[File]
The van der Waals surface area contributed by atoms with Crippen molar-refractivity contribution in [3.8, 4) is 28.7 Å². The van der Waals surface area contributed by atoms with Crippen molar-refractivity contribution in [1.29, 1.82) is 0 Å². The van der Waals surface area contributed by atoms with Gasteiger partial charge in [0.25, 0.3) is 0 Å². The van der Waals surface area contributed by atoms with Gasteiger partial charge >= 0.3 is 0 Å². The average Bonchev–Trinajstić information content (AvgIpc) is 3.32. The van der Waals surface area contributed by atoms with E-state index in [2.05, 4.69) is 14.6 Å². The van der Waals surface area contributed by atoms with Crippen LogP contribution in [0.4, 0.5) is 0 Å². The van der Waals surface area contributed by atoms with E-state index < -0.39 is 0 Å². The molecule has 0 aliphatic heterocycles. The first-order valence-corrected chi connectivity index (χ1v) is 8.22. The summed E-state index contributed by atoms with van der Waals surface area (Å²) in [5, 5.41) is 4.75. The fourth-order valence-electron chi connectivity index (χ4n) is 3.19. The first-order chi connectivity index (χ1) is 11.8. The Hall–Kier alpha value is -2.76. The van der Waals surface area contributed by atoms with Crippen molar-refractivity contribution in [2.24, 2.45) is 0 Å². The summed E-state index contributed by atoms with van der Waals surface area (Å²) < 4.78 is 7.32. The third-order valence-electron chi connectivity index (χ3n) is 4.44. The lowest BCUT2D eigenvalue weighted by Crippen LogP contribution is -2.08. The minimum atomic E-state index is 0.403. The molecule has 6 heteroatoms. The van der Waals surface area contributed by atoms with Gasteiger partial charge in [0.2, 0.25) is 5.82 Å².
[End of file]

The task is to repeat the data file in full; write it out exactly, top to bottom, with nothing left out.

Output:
The van der Waals surface area contributed by atoms with Crippen molar-refractivity contribution in [3.8, 4) is 28.7 Å². The van der Waals surface area contributed by atoms with Crippen molar-refractivity contribution in [1.29, 1.82) is 0 Å². The van der Waals surface area contributed by atoms with Gasteiger partial charge in [0.25, 0.3) is 0 Å². The van der Waals surface area contributed by atoms with Gasteiger partial charge >= 0.3 is 0 Å². The average Bonchev–Trinajstić information content (AvgIpc) is 3.32. The van der Waals surface area contributed by atoms with E-state index in [2.05, 4.69) is 14.6 Å². The van der Waals surface area contributed by atoms with Crippen LogP contribution in [0.4, 0.5) is 0 Å². The van der Waals surface area contributed by atoms with E-state index < -0.39 is 0 Å². The molecule has 0 aliphatic heterocycles. The first-order valence-corrected chi connectivity index (χ1v) is 8.22. The summed E-state index contributed by atoms with van der Waals surface area (Å²) in [5, 5.41) is 4.75. The fourth-order valence-electron chi connectivity index (χ4n) is 3.19. The first-order chi connectivity index (χ1) is 11.8. The Hall–Kier alpha value is -2.76. The van der Waals surface area contributed by atoms with Crippen molar-refractivity contribution in [2.24, 2.45) is 0 Å². The summed E-state index contributed by atoms with van der Waals surface area (Å²) < 4.78 is 7.32. The third-order valence-electron chi connectivity index (χ3n) is 4.44. The lowest BCUT2D eigenvalue weighted by Crippen LogP contribution is -2.08. The minimum atomic E-state index is 0.403. The molecule has 6 heteroatoms. The van der Waals surface area contributed by atoms with Gasteiger partial charge in [0.2, 0.25) is 5.82 Å².